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Lecture 2

POLB90 Readings Week 2 - 5.docx

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University of Toronto Scarborough
Political Science
Judith Teichman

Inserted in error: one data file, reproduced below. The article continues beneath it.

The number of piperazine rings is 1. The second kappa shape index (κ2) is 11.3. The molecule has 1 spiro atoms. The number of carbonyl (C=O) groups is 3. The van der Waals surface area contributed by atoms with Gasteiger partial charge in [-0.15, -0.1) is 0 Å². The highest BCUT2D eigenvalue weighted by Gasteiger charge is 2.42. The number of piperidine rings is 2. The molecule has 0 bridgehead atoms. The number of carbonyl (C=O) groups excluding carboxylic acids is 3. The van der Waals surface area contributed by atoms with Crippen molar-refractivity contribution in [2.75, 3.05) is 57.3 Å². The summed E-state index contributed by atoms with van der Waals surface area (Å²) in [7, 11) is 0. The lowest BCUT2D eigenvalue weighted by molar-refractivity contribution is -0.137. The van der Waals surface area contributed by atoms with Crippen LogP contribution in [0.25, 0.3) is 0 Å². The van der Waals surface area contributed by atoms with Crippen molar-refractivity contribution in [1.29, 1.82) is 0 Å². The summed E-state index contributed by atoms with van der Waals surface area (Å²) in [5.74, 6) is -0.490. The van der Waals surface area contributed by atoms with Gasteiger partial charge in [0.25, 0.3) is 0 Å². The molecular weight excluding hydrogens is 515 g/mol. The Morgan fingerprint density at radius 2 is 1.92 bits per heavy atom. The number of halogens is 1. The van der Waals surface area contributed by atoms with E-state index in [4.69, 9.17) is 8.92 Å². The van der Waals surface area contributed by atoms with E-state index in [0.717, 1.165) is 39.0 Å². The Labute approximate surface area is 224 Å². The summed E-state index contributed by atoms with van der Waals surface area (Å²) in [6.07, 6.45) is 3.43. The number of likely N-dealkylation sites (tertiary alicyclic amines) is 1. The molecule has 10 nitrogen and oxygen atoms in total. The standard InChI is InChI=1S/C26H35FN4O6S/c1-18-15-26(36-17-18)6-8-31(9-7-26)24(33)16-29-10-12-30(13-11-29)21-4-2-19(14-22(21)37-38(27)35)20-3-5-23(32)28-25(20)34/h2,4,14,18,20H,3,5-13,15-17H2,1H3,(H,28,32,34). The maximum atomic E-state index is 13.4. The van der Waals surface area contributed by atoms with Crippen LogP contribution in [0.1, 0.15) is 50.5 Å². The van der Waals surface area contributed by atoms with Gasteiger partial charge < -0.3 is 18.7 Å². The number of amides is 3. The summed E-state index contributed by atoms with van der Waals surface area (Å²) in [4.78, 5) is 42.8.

Class Readings POLB90 Week 2 The Challenge of Third World Development- Howard Handelman  No agreement on a collective name for the approximately 150 countries that constitute the developing world o First “underdeveloped”  This suggest backwardness o Second “Developing”  Too much optimism about country prospects o “Third World”  Has both the virtue and defect of being fuzzy  They fall under this banner not because of any specific quality but because they are not members of either the First or Second World o These countries however differ considerably Third world Commonalities  All suffer from some aspects of political, economic, or social underdevelopment o While some third world countries are underdeveloped in all major aspects of modernization, others are far more advanced in some aspects of development then others. Economic Underdevelopment Poverty is the most salient characteristic of developing countries.  National level: GDP per capita, highly unequal income distribution, poor infrastructure, limited use of modern technology, low consumption of energy.  Grassroots level: economic underdevelopment connotes widespread scarcity, substantial unemployment, substandard housing, poor health conditions, and inadequate nutrition. o The data illustrates both the tremendous gap between most first and Third world countries.  However, Mexicans and Brazilians earn about eight times more than the average Nigerian or Ethiopian.  While less than 2% of Singapore’s population and less than 6% of Mexicans die before the age of 40, more than one-third of all Nigerians and Ethiopians die young. Social underdevelopment There is a correlation between Third World poverty and poor social conditions  If LDC’s are to modernize and develop in all aspects, they must extend to improve their educational systems. o An educated workforce contributes to higher labor productivity, expands mass political participation and maintenance of a democratic government.  Government policies significantly affect the extent to which economic growth produces social development o Collecting taxes, avoiding corruption, allocating a larger share of its public spending to health care, sanitation and education. Political underdevelopment  Political development involves the creation of specialized and differentiated government institutions that effectively carry out necessary functions. o Developed governments must be responsive to a broad segment of society and respect the populations fundamental freedoms and rights Introduction: Moving from MDGs to GDGs- David Hulme and Rorden Wilkinson Today the world has enough food for everyone to be fed, and the resources and technology to provide basic services-primary education, health services and even social assistance are available. Class Readings POLB90  The problem is that our world is organized in such a way that around 1.5 to 2.5 billion people (depending on how you define poverty) have little or no access to the most basic of human needs. In a world of unprecedented affluence, why had it taken so long for leaders to agree to meet the most basic needs of so many fellow human beings living in extreme poverty?  While the MDGs spell out "what is to be achieved," they do not explain "why” so many people are poor, "what should be done" and what policies ought to be pursued to eradicate poverty. Upside to MDGs:  Raised awareness of mass poverty Downside to MDGs:  Abrogated any focus on macroeconomic development  Neglected the role of employment in national and international strategies  The failure to place quantifiable and time- specific measures for goal 8 The key players in global poverty reduction are the national governments of the countries in which very poor people live. Week 3 The Passing of Traditional Society- Daniel Lerner Daniel Lerner is one of the key proponents of the modernisation theory, which says that the rest of the world should follow the Western concept of modernity to achieve development. Argues that modernization implies no ethnocentrism o Western model of globalization exhibits characteristics that relevant everywhere  Middle Eastern modernizers would do well to study the historical sequence of the West.  Western society still provides the most developed model of societal attributes which Middle East spokesmen continue to advocate as their own goal. A problem with Middle Eastern modernization is its own ethnocentrism  Hatred sown by anticolonialism  Want modern institutions, but not modern ideologies, modern power but not modern purposes, modern wealth but not wisdom, modern commodities but not modern cant. The Mobile Personality: Empathy Attached to this modernity is a distinctive personality. To be a modern individual, one must be able to empathise with others. Lerner argues those who cannot see themselves in the shoes of others will not develop.  High empathic capacity is the predominant personal style only in modern society, which is distinctively industrial, urban, literate and participant. o Whereas the isolated communities of traditional society functioned well on the basis of a highly constrictive personality, the interdependent sectors of modern society require widespread participation. o People’s worldviews were limited to their physical horizons and their decisions involved other people in similar situations o Empathy enabled the person to operate efficiently in the modern society which was constantly changing  Allowed the individual to internalize the process of modernization by not only being able to cope with change, but also expecting and demanding it. Class Readings POLB90 The Mobile Multiplier: Mass media  The global network of mass media exposed individuals to new people, ideas and attitudes o Helped accelerate the process of modernization  In the third world people could expand their empathy by exposure to mass media, which showed them new places, behaviours and cultures,  Would help replace the structure of life, values and behaviours of traditional communities with ones seen in modern western society. The Change to Change: Modernization, Development and Politics - Samuel Huntington ‘’The primary problem of politics (in developing countries) is the lag of the development of political institutions behind social and economic change’’  The focus on economic development has helped fuel the ongoing cycle of instability within these countries due to a lack of focus on political development o This plan was enshrined by nations who had always had a stable government Huntington criticizes the modernization theory, arguing that its argument about economic change and development being the prime factors responsible for the creation of stable, democratic political systems is flawed.  Focuses on other factors like urbanization, increased literacy, social mobilization, and economic growth. o He stresses that those factors are not significantly related to political development; in fact a major part of his argument is that those processes are related but distinct.  Economic development and Political development are two goals independent of each other Huntington argues that order itself is a crucial objective in developing countries. The existence (or lack) of the order should not be confused with the issue of the type of that order (both on political level - democratic, authoritarian, and on economic level - socialist, free-market, etc.)  Huntington makes the argument that while modernity equals stability, modernization is actually a cause for instability, due to urbanization, rising expectations due to literacy, education and the spread of media, etc. o Social frustration leads to demands on the government and the expansion of political participation to enforce those demands.  Economic development increases economic inequality at the same time that social mobilization decreases the legitimacy of that inequality. Both aspects of modernization produce political instability o Uneven distribution of wealth in these poorer countries Week 4 The development of underdevelopment- Andre Gunder Frank Argues that theoretical development policies follow a strictly European and North American viewpoint  Ignores the experience of those who were colonized  Our ignorance of the underdeveloped countries histories leads us to assume that their past and indeed their present resembles earlier stages of the history of the now developed countries  Failure to explain the structure of the capitalist system and the effects it has had in promoting underdevelopment Development as the west sees it occurs in stages, and underdeveloped countries are still in the early stages of their history.  Underdevelopment is not original or traditional o The now developed countries were never underdeveloped, though they may have been undeveloped. Class Readings POLB90  They never faced the challenges that plagued the developing world  Colonization, foreign intervention o Many of these countries were actually thriving ‘‘The economic, political, social, and cultural institutions and relations we observe there ( in the global south) are the products of the historical development of the capitalist system no less than are the seemingly more modern or capitalist features of the national metropoles of these underdeveloped countries’’  Thesis: Products of the single historical process of capitalist development Metropolis- Satellite relations Frank presents a theory of modernization that is based on a global relation of economic domination and exploitation, or what he calls “metropolis-satellite relations.”  Frank’s primary points of reference are Latin American countries, which occupy a satellite position in relation to their Iberian colonial metropoles. o Frank argues that underdevelopment arises out of this metropolis-satellite relation because it is essentially a hier